This year’s national celebrations to mark the Day of the African Child take place in Kwale on Saturday against the backdrop of rampant child abuse and neglect in the Coastal County.
Cases of child labour and sexual exploitation including defilement and early marriages continued to be a matter of great concern in the county, according to children welfare officials.
Incidents of unscrupulous parents colluding with sex pests to abuse children for money have also been reported in the region.
This has led to child prostitution abetted by some parents who work in cahoots with wealthy tourists and molesters who pay them for the services.
The miserable plight of children in the county is expected to dominate the celebrations which will be officiated by the Labour and Social Protection Cabinet Secretary, Ukur Yattani at Menzamwenye Secondary School grounds, in Lunga Lunga Sub-county.
Lack of a Labour Office in the County hampers the fight against rising cases of child labour, Actions of Justice Organization has said.
The organization is campaigning to raise awareness on children’s rights in the region.
“Opening of the office is long overdue and should be addressed as a matter of urgency,” the agency’s Chairman, Juma Bora said, noting that labour cases in the County were handled by the Mombasa office.
He said many children in the area were engaged in casual labour as herders, domestic workers and hawkers which must stop.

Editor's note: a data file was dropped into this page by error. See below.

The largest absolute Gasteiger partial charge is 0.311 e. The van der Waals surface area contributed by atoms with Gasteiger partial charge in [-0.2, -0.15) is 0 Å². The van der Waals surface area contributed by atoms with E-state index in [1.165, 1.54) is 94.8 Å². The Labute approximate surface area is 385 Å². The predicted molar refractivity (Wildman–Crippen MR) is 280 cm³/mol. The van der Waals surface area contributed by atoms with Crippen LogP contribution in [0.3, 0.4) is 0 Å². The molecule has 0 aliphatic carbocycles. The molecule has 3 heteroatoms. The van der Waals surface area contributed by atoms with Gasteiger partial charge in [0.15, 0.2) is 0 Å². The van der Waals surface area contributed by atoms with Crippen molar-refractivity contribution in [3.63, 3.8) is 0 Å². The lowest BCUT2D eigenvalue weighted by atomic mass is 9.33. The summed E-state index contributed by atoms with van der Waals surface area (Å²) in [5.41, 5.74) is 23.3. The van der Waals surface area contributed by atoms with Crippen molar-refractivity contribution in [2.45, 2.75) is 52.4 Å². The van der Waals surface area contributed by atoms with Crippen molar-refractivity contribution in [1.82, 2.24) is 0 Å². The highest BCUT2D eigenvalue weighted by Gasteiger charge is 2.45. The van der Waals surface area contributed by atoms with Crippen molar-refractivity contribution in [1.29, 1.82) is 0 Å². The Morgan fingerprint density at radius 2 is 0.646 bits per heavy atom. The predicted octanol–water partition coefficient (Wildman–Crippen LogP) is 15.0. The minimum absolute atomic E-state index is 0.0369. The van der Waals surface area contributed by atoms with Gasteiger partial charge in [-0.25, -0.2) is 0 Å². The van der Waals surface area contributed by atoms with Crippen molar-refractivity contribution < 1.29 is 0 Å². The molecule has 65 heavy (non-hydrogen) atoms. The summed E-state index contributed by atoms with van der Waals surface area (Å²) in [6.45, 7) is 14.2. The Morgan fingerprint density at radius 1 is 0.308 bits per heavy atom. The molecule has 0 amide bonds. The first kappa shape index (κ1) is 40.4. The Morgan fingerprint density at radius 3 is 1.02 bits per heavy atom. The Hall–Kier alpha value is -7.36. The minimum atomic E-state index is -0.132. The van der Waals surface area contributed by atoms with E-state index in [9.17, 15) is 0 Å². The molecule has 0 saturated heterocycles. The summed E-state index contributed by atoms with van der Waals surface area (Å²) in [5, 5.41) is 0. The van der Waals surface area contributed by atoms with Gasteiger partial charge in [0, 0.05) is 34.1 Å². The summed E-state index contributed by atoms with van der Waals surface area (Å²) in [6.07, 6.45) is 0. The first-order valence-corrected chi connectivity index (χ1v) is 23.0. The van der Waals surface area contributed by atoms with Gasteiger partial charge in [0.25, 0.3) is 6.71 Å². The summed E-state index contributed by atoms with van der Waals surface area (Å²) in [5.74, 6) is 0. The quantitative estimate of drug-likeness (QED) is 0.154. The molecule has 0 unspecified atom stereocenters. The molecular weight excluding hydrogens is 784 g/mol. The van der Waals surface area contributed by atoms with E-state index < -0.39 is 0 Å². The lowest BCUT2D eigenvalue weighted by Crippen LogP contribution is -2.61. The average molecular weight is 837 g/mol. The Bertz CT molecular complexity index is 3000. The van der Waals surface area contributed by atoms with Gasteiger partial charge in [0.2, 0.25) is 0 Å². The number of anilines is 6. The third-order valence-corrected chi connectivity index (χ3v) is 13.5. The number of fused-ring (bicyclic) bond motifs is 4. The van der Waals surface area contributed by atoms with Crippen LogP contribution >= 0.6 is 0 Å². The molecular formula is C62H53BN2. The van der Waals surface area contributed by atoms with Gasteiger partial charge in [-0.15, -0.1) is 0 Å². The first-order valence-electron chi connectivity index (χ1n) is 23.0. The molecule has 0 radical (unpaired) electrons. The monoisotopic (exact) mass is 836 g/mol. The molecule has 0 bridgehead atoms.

According to Mr. Bora, child abuse has adversely affected education in the County and should be addressed as a matter of urgency.
In one instance, 17 children aged between six and 17 years were arrested while hawking charcoal in Kwale town in an on-going crackdown on child labour involving the children’s department and police.
Bora said the organization is sensitizing parents on the need to protect their children against any form of abuse.
However, he noted that though poverty was partly to blame, it should not be used as an excuse for engaging children in cheap labour since it violated their rights.
He further said his organization had rescued 32 children who had dropped out of school due to early pregnancies and lack of fees.
The chairman mentioned Viungujini and Mwangulu primary schools as some of the most affected having recorded a total of 32 dropouts last year.
The County Director of Children Services, Stephen Gitau warns that negligent parents would be prosecuted, adding that children’s rights have to be protected.
“We will not be arresting children, but their negligent parents who send them out to engage in activities that violate their rights besides putting their delicate lives at risk,” he said.
Gitau said some children left home as early as 3am to go hawking goods like charcoal among others.
He said by denying children their right to education, parents were contravening the Children’s Act and those caught doing so would be dealt with in accordance with the law.
By James Muchai